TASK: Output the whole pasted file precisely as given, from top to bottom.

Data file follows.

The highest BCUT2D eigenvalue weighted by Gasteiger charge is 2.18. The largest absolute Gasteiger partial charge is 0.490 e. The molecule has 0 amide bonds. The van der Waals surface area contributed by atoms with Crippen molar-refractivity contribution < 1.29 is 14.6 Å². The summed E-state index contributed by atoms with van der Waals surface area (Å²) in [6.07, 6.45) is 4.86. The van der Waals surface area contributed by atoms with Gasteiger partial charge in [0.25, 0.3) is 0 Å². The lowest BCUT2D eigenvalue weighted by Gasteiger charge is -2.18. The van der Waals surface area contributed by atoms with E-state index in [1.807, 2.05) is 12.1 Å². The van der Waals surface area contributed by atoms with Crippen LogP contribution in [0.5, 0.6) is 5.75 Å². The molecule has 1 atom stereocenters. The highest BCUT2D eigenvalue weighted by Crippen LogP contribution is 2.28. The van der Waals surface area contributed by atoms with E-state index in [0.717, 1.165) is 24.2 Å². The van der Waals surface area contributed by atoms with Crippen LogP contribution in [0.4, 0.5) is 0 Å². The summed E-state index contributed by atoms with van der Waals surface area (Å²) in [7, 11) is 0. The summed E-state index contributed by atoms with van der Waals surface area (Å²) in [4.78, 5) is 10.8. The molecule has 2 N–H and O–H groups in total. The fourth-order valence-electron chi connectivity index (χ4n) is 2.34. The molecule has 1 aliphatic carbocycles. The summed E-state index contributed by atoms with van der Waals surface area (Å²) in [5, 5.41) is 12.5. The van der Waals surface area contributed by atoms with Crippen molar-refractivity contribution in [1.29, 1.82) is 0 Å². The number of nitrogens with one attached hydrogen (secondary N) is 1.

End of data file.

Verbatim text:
The highest BCUT2D eigenvalue weighted by Gasteiger charge is 2.18. The largest absolute Gasteiger partial charge is 0.490 e. The molecule has 0 amide bonds. The van der Waals surface area contributed by atoms with Crippen molar-refractivity contribution < 1.29 is 14.6 Å². The summed E-state index contributed by atoms with van der Waals surface area (Å²) in [6.07, 6.45) is 4.86. The van der Waals surface area contributed by atoms with Gasteiger partial charge in [0.25, 0.3) is 0 Å². The lowest BCUT2D eigenvalue weighted by Gasteiger charge is -2.18. The van der Waals surface area contributed by atoms with E-state index in [1.807, 2.05) is 12.1 Å². The van der Waals surface area contributed by atoms with Crippen LogP contribution in [0.5, 0.6) is 5.75 Å². The molecule has 1 atom stereocenters. The highest BCUT2D eigenvalue weighted by Crippen LogP contribution is 2.28. The van der Waals surface area contributed by atoms with E-state index in [0.717, 1.165) is 24.2 Å². The van der Waals surface area contributed by atoms with Crippen LogP contribution in [0.4, 0.5) is 0 Å². The summed E-state index contributed by atoms with van der Waals surface area (Å²) in [7, 11) is 0. The summed E-state index contributed by atoms with van der Waals surface area (Å²) in [4.78, 5) is 10.8. The molecule has 2 N–H and O–H groups in total. The fourth-order valence-electron chi connectivity index (χ4n) is 2.34. The molecule has 1 aliphatic carbocycles. The summed E-state index contributed by atoms with van der Waals surface area (Å²) in [5, 5.41) is 12.5. The van der Waals surface area contributed by atoms with Crippen molar-refractivity contribution in [1.29, 1.82) is 0 Å². The number of nitrogens with one attached hydrogen (secondary N) is 1.